Experimental Measurement of Coal Matrix Shrinkage Due to Gas Desorption and Implications for Cleat Permeability Increases
- John R. Seidle (Amoco E&P Technology Group) | L.G. Huitt (Amoco E&P Technology Group)
- Document ID
- Society of Petroleum Engineers
- International Meeting on Petroleum Engineering, 14-17 November, Beijing, China
- Publication Date
- Document Type
- Conference Paper
- 1995. Society of Petroleum Engineers
- 5.11 Fundamental Research in Reservoir Description and Dynamics
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Coal is not an inert reservoir rock and reacts to gas desorbed from its surface. Coal matrix shrinks as gas is desorbed, increasing cleat width and, therefore, permeability. Very few coal matrix shrinkage data have been reported in the literature so a series of experiments was undertaken to measure such data at reservoir pressures, temperatures, and 100% relative humidity. Strain gages were affixed to the coal sample in the face and butt cleat directions as well as the vertical direction. This work reports measured deformations of a sample of high volatile C bituminous coal from the San Jan Basin during sorption and desorption of first methane then CO2. A pressure cycle was also run with helium, a nonsorbing gas, to determine mechanical compliance of the sample. Observed strain gage behaviors are discussed and shrinkage coefficients for both gases reported. Matrix shrinkage was found to correlate with gas content rather than pressure, confirming the work of a previous investigator. Shrinkage coefficients varied more among replicate gages aligned in the same direction than between gages in different directions. Anisotropic shrinkage effects are discussed. Using a matchstick geometry model, equations are derived for permeability change due to matrix shrinkage. Coefficients reported here are used in example calculations of absolute permeability and porosity increases during coalbed depletion.
Coal matrix swells and shrinks as gas is first adsorbed then desorbed. The amount of swelling depends on coal rank and sorbed gas composition. During recovery of coalbed methane, coal matrix will shrink, increasing cleat width. As permeability depends on the cube of cleat width, a small increase in cleat width may significantly increase permeability. Such an increase will offset permeability losses due to increased stress during depletion.
A search of the literature revealed eight previous studies of coal matrix shrinkage.14 These studies are summarized in Table I. The matrix shrinkage coefficients ranged from a low of 8.62E-7 psi-1 to a high of 6.55E-4 psi-1. Moffat and Weale investigated sorption induced swelling of low volatile bituminous and semi-anthracite coals. They determined a methane swell in coefficient of 1.70E-6 psi-1 at a pressure of 200 atm. Gunthe investigated swelling due to methane and carbon dioxide on coals with ranks ranging from high volatile A to anthracite. Reported swelling coefficient ranged from 2.76 to 6.90E-6 psi-1 and carbon dioxide was reported to swell coal more than did methane. Vinokurova found low rank coals swelled more than high rank coals but no swelling coefficients were reported. Wubben, et al., investigated swelling of anthracite and bituminous coals and reported swelling coefficients of 1.4 to 6.9E-6 psi-1. Reucroft and Patel used coals from the Appalachian Basin of the USA to investigate swelling due to sorption of carbon dioxide, nitrogen, and xenon. They reported a carbon dioxide swelling coefficient of 6.55E-6 psi-1. Gray measured a methane swelling coefficient of 8.62E-7 psi-1 for a Japanese coal of unreported rank. No details of coal rank were provided by Juntgen when he reported a methane swelling coefficient of 2.57E-4 psi-1. Only one of the previous studies, Harpalani and Schraufnagel, dealt with a coal currently of interest to coalbed methane recovery. Using a sample of Piceance Basin coal, they reported a shrinkage coefficient of 6.2E-6 psi-1. Unfortunately, many of these studies were done at pressures below those typically encountered in CBM fields and none of them used reservoir temperatures or the high humidity conditions typical of in situ coals. Nor did any provide information on ash content (or mineral matter) which would intuitively have a strong influence on swelling behavior as it significantly affects the amount of gas which can be sorbed on a sample.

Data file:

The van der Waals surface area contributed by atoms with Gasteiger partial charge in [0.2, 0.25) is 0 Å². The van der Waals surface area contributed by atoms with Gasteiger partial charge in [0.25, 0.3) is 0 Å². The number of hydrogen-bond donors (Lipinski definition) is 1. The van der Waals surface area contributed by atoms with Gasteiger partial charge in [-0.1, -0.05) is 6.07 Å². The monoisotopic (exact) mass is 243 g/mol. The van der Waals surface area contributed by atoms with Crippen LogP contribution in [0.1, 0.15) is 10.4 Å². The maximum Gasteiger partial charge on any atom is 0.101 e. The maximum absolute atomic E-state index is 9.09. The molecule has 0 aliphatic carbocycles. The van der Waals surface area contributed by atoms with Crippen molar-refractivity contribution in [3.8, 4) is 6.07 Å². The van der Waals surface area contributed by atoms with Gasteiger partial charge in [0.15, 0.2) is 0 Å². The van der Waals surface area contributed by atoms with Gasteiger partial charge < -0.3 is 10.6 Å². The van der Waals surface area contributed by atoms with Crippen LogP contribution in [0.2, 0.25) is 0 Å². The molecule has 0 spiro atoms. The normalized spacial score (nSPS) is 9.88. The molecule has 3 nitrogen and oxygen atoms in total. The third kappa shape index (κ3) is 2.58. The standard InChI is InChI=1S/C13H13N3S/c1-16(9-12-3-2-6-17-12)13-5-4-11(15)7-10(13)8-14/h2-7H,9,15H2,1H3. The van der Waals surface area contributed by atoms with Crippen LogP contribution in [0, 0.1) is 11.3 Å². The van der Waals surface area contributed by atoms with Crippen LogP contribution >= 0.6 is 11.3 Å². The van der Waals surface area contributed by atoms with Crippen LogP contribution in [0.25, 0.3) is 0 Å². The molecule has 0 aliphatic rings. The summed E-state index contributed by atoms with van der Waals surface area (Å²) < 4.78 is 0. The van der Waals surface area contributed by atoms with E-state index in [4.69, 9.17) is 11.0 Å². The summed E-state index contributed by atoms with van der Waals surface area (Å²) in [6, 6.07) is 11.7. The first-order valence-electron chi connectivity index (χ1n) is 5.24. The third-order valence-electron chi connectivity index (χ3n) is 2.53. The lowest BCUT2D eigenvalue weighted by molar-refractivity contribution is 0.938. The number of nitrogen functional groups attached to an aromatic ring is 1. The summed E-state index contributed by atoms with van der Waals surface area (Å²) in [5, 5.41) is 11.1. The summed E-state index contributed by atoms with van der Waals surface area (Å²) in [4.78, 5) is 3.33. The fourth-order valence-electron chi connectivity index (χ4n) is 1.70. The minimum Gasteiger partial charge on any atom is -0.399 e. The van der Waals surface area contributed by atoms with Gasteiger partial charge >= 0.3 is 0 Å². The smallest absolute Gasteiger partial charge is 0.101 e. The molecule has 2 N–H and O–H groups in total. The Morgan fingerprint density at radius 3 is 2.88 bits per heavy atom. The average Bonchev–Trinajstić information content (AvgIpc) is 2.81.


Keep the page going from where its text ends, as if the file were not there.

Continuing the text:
Objectives of our work were to assemble experimental apparatus, develop experimental procedures, and then measure coal matrix shrinkage coefficients at reservoir conditions.
Reservoir temperatures and pressures commonly encountered during coalbed methane recovery are not extreme conditions for strain gages. Many commercial gages would probably be quite adequate for this experiment.
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